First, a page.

Beth Farrell

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The Enchanted April

Although it was published over 100 years ago, modern listeners should appreciate author von Arnim’s (Elizabeth and Her German Garden) lovely armchair trip to a sunny Mediterranean estate, where vacationers gaze at the glimmering sea and blooming gardens instead of smartphones and laptops.

When Trying To Return Home: Stories

This is an exquisite marriage of writer and narrators. Every collection should include these brilliantly written stories that combine sharp social commentary with truly captivating characters.


With Wheeler’s musical Sámi language pronunciations and Laestadius’s atmospheric prose, listeners are transported to this fragile Arctic landscape. Those who like social justice stories will cherish this unforgettable coming-of-age story and performance.

Great Short Books: A Year of Reading—Briefly

Anyone looking to revisit classics or broaden their reading interests will treasure Ojo’s and Nixon’s brilliant performances and Davis’s curated list of outstanding short fiction.

Red Queen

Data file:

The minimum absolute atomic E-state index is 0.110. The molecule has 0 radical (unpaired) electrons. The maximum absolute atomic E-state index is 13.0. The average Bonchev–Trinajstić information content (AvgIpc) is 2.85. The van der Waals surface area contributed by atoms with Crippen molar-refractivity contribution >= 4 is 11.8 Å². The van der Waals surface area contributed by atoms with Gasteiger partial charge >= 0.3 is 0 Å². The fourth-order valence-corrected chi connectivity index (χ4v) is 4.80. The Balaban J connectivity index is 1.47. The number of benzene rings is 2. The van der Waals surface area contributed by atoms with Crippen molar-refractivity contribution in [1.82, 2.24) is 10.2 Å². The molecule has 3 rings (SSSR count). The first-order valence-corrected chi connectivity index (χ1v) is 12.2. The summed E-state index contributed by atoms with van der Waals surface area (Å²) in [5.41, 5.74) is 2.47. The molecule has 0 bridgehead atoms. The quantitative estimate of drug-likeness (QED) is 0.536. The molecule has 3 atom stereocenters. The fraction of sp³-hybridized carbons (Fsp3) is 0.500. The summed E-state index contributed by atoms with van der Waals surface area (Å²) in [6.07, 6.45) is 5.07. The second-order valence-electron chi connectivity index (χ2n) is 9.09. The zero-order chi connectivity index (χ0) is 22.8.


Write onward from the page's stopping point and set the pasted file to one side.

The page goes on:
Brick’s performance brings out the warmth, as well as the drama, in this witty thriller, the first in Gómez-Jurado’s trilogy featuring a Lisbeth Salander–like character paired with a wonderfully self-deprecating cop. Libraries should expect significant demand, especially with a TV series in the works.

Murder in Haxford

Harrison’s performance alone is enough to recommend this breezy village mystery to classic mystery fans, especially those who enjoy cozy, character-driven whodunits that don’t take themselves too seriously.

A Ghost of Caribou

While previous experience with the series would be helpful, newbies can safely pick up this high-octane environmental thriller, with its perfect pairing of protagonist and narrator. Expect demand for all the books in this genuinely informative conservation-themed series.


This playfully imaginative, enthusiastically narrated satire of influencers and the wellness industry would be a fun book club choice.

Tremors in the Blood: Murder, Obsession, and the Birth of the Lie Detector

While the technology has changed, modern policing still relies heavily on scientific evidence. Katwala’s fascinating history of this unreliable device is a cautionary tale that will likely appeal to those interested in criminal justice and true crime.

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